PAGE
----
Design Specifications for Databases
When you are first wanting to use a database, the developer or user has to determine what the database will be used for such as an inventory database, accounting database, a work order database, a recipe, a maintenance tracking database, or a web blog or other web based database driven application.
Once the usage has been determined; then the need to know the number of users that will be accessing the data and the number of transactions or records that the database will require is next.
These are the basic bits of information that are needed in order to begin establishing and defining the database design specifications. If a user is only going to need to track recipes then a low cost database solution would be an Access Database. If millions of records are needed to be stored, queried and processed then a work horse database like Oracle would be needed. For a business web based solution a Microsoft SQL database would be best suited for cost and the size of the database being queried.
Then the developer needs to determine the number of tables that would be required to meet the needs of the usage. For a contact database that could be just a single table. For a work order database it might contain many tables such as a contact table, company table, work order table, project management table, and a document management table.
A database contains tables, tables contains records like a rows, and records contain fields, and fields are of a certain data type like text or string, integer, Boolean, currency, date, etc.
To eliminate redundant data, like contact information the tables can be linked together and enforced referential integrity with one to many connections called relationships. These relationships are formed by connecting fields called keys. These keys are called primary and foreign keys.
Table relationships can also be established by quires to created views of the data, but have no underling effect on controlling the data in a relationship. This query action allows for powerful ways to exam and review data.
Some database applications make it very easy to integrate multiple databases together to share and exchange information, provide enhanced security and are highly scalable to meet the needs of tomorrow demands.
File Processing verses Database Management
File processing is an old method in which data is contained in separate files. A table for contact information would be in one file and inventory information contained in another file. There are two common methods of file access sequential and random. These determine how the records are organized within the file. Examples of this method are dBase III, Clipper, and DAT files. These are older database file formats. The biggest disadvantage of these types of files are with multi-user and high record transaction rates. They do not perform well and record locking events often occurs, thus preventing the update of data.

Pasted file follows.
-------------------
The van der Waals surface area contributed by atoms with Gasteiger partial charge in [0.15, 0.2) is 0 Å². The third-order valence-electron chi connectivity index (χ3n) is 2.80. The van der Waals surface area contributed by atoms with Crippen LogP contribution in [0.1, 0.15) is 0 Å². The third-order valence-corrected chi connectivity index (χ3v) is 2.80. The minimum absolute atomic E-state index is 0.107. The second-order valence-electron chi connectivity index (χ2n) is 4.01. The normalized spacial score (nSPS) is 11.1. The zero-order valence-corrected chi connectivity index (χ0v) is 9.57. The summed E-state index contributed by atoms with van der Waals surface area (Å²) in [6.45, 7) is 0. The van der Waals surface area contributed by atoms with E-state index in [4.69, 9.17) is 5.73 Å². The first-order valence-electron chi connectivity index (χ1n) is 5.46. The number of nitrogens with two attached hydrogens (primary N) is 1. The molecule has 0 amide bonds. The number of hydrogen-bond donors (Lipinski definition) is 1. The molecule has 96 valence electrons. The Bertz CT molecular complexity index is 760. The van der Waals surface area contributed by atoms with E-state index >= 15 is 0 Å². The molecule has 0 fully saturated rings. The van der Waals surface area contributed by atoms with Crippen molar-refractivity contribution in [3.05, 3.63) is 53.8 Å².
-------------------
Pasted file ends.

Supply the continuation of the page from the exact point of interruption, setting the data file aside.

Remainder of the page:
A database management system can better manage these types of issues. It consolidates all the tables that would normally be multiple files into a single file or database. It assists in the record transaction process and ensures better data integrity. It is the preferred method. Microsoft SQL has an excellent database management system (DBMS). Access has a decent DBMS and is great for less than 5 users for simultaneous access.
Database security is extremely important. It is even more important when commerce is involved. Not everyone needs access to the same information and not everyone needs to modify that information. Security can be very strict or very relaxed. A web blog is built upon a database. It is commonly open for everyone to query, but no one has the ability to modify it. The University of Phoenix has student logon accounts. These accounts only allow the individual student access to his or her data. That data is contained in many different databases such as student records, grades, class information and accounting. However the single security logon allows the students to seamlessly traverse many database systems in a single interface or presentation.
Database Management in My Work Place
In my work place we use a variety of database systems. Our old work order database system was in Access. Now it is in ASP.NET for the web interface language running Microsoft SQL server for its database on Microsoft Windows 2003 servers. My security website is running PHP for the web interface language and mySQL on Linux servers. The University of Phoenix is running ASP Classic and .NET with several SQL servers.
The different databases are used for a specific need. For example you would not want to use a Simi-truck to deliver a post card. Using the database that fits the need is wise economical decision. To improve this better inter database data exchange could occur. This is currently in the works with Microsoft and other database developers with XML. This is a standard language to aid in the exchange of data in an agreed format from one classical system to another with little effort. For example exchange data with and Oracle database and a MS SQL database with the drag of a mouse in a web page. Once we have reached that level new business to business uses with be taken advantage of for the ease of sharing information.